JH: The thing is, if you like doing comedy, just like anything else — if you’re a musician, or a cartoonist, or if you’re a writer, you know — the traditional ways into those worlds have been…smashed. Well not smashed exactly, because that’s a metaphor that doesn’t make sense because you don’t smash a pathway.


RS: Not with that attitude.


JH: [laughs] Oh right. So there are still the traditional pathways to success in a given field, but there are many more than there used to be. You don’t have to go through as many gates to get to where you want to go. And that’s a point of contention, particularly, I think, in comedy — there’s a lot of pretty open resentment between the traditional touring club comedians and the alternative comedian world…and a lot of, like, “You’re doin’ it wrong.”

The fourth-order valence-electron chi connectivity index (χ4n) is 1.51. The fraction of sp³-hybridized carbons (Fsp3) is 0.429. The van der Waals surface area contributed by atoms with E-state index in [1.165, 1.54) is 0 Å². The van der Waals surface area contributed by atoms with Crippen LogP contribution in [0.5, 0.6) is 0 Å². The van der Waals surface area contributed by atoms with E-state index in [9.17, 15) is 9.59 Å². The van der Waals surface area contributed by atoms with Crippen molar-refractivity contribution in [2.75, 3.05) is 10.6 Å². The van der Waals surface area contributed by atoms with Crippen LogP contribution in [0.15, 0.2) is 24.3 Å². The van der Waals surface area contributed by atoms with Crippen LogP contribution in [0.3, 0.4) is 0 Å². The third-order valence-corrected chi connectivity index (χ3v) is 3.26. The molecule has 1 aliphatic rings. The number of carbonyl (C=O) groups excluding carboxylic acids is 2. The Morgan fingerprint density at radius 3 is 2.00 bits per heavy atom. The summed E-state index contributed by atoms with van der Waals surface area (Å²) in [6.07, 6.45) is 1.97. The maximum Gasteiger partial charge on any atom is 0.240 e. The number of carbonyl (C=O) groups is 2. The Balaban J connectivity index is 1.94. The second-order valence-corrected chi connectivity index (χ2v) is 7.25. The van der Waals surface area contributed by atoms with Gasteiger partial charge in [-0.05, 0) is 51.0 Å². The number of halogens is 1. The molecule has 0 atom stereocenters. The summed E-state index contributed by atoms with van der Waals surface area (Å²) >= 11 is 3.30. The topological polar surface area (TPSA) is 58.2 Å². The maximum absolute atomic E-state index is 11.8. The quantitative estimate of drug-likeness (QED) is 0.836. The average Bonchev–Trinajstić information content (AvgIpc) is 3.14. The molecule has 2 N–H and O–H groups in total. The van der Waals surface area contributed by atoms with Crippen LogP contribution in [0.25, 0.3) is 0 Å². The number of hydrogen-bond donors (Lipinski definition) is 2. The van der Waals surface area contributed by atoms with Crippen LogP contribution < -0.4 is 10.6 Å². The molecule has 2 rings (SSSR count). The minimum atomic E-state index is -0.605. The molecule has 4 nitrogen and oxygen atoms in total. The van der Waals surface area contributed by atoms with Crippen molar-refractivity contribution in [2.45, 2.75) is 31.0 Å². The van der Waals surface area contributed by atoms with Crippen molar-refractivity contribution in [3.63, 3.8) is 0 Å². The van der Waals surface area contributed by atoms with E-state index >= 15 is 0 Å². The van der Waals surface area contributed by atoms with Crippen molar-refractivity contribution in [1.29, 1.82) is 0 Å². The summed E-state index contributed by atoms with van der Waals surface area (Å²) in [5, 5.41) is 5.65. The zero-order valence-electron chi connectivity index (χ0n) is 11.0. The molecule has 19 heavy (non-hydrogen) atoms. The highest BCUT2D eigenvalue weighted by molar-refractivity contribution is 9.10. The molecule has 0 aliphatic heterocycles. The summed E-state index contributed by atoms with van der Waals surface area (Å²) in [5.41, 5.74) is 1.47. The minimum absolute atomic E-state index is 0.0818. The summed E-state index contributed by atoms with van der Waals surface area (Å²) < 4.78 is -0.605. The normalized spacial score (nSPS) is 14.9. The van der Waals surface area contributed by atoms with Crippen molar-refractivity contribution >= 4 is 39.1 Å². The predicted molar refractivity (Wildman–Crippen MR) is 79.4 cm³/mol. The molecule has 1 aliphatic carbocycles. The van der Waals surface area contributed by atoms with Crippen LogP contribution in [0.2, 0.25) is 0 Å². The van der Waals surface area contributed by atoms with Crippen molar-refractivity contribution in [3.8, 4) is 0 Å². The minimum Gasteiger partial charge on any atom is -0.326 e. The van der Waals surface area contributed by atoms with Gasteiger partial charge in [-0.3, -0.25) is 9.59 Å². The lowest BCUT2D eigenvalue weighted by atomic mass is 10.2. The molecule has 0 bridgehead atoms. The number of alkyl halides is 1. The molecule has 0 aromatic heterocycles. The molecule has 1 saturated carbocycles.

RS: Yeah, like, ‘You’re not out there playing shitty comedy clubs, you’re using all the other media at your disposal to get some kind of exposure, some kind of dialogue going with other people in the business…’


JH: Right. And even before there was social media, before there was a whole lot of Internet, back in the 90s, the alternative comedy world that Janeane Garofalo and Judd Apatow and David Cross came up in, they were playing venues that weren’t traditional comedy clubs, and they were doing something that I think that traditional club touring comics felt was wrong, which was they were playing to audiences that wanted to see them. Whereas a truly traditional club comic will play to whatever drunken audience shows up that night, and has to win them over.